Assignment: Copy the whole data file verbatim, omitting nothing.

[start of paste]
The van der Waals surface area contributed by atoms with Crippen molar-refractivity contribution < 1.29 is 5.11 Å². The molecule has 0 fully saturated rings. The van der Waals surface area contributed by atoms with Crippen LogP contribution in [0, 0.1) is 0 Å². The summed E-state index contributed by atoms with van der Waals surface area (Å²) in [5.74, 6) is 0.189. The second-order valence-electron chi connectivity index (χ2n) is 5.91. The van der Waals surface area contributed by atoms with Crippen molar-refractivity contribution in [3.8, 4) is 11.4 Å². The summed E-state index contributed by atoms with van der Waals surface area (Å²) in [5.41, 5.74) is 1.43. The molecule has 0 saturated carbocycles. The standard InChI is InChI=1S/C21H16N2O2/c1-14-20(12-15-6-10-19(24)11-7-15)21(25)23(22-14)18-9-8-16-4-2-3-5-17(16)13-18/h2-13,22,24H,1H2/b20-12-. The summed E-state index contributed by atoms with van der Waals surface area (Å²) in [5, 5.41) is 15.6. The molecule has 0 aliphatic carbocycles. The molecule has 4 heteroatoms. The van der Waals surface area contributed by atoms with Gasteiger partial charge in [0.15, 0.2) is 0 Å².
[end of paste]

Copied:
The van der Waals surface area contributed by atoms with Crippen molar-refractivity contribution < 1.29 is 5.11 Å². The molecule has 0 fully saturated rings. The van der Waals surface area contributed by atoms with Crippen LogP contribution in [0, 0.1) is 0 Å². The summed E-state index contributed by atoms with van der Waals surface area (Å²) in [5.74, 6) is 0.189. The second-order valence-electron chi connectivity index (χ2n) is 5.91. The van der Waals surface area contributed by atoms with Crippen molar-refractivity contribution in [3.8, 4) is 11.4 Å². The summed E-state index contributed by atoms with van der Waals surface area (Å²) in [5.41, 5.74) is 1.43. The molecule has 0 saturated carbocycles. The standard InChI is InChI=1S/C21H16N2O2/c1-14-20(12-15-6-10-19(24)11-7-15)21(25)23(22-14)18-9-8-16-4-2-3-5-17(16)13-18/h2-13,22,24H,1H2/b20-12-. The summed E-state index contributed by atoms with van der Waals surface area (Å²) in [5, 5.41) is 15.6. The molecule has 0 aliphatic carbocycles. The molecule has 4 heteroatoms. The van der Waals surface area contributed by atoms with Gasteiger partial charge in [0.15, 0.2) is 0 Å².